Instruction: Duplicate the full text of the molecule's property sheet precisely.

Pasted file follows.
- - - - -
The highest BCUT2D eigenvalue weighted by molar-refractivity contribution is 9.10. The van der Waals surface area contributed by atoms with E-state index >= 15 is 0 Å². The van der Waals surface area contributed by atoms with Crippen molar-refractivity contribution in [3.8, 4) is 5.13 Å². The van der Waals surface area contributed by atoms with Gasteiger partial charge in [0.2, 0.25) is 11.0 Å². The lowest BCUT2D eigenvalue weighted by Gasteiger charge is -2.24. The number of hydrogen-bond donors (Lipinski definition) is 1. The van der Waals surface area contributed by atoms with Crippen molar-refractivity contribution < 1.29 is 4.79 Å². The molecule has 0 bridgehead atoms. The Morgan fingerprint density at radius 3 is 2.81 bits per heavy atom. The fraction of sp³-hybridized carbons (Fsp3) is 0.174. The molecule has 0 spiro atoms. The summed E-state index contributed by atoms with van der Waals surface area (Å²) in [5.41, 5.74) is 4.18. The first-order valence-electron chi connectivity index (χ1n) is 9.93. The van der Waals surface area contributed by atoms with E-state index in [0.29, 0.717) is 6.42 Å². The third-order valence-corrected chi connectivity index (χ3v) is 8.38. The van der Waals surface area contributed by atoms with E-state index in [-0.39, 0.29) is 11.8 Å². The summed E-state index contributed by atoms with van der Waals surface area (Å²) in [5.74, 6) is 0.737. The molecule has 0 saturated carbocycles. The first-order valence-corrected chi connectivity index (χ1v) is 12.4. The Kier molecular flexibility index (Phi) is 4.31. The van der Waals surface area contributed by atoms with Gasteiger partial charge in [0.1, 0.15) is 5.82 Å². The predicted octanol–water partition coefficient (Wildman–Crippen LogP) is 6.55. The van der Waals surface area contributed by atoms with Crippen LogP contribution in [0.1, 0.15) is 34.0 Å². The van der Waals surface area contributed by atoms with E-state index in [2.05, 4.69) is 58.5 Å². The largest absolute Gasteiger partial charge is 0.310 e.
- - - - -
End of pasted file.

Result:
The highest BCUT2D eigenvalue weighted by molar-refractivity contribution is 9.10. The van der Waals surface area contributed by atoms with E-state index >= 15 is 0 Å². The van der Waals surface area contributed by atoms with Crippen molar-refractivity contribution in [3.8, 4) is 5.13 Å². The van der Waals surface area contributed by atoms with Gasteiger partial charge in [0.2, 0.25) is 11.0 Å². The lowest BCUT2D eigenvalue weighted by Gasteiger charge is -2.24. The number of hydrogen-bond donors (Lipinski definition) is 1. The van der Waals surface area contributed by atoms with Crippen molar-refractivity contribution < 1.29 is 4.79 Å². The molecule has 0 bridgehead atoms. The Morgan fingerprint density at radius 3 is 2.81 bits per heavy atom. The fraction of sp³-hybridized carbons (Fsp3) is 0.174. The molecule has 0 spiro atoms. The summed E-state index contributed by atoms with van der Waals surface area (Å²) in [5.41, 5.74) is 4.18. The first-order valence-electron chi connectivity index (χ1n) is 9.93. The van der Waals surface area contributed by atoms with E-state index in [0.29, 0.717) is 6.42 Å². The third-order valence-corrected chi connectivity index (χ3v) is 8.38. The van der Waals surface area contributed by atoms with E-state index in [-0.39, 0.29) is 11.8 Å². The summed E-state index contributed by atoms with van der Waals surface area (Å²) in [5.74, 6) is 0.737. The molecule has 0 saturated carbocycles. The first-order valence-corrected chi connectivity index (χ1v) is 12.4. The Kier molecular flexibility index (Phi) is 4.31. The van der Waals surface area contributed by atoms with Gasteiger partial charge in [0.1, 0.15) is 5.82 Å². The predicted octanol–water partition coefficient (Wildman–Crippen LogP) is 6.55. The van der Waals surface area contributed by atoms with Crippen LogP contribution in [0.1, 0.15) is 34.0 Å². The van der Waals surface area contributed by atoms with E-state index in [2.05, 4.69) is 58.5 Å². The largest absolute Gasteiger partial charge is 0.310 e.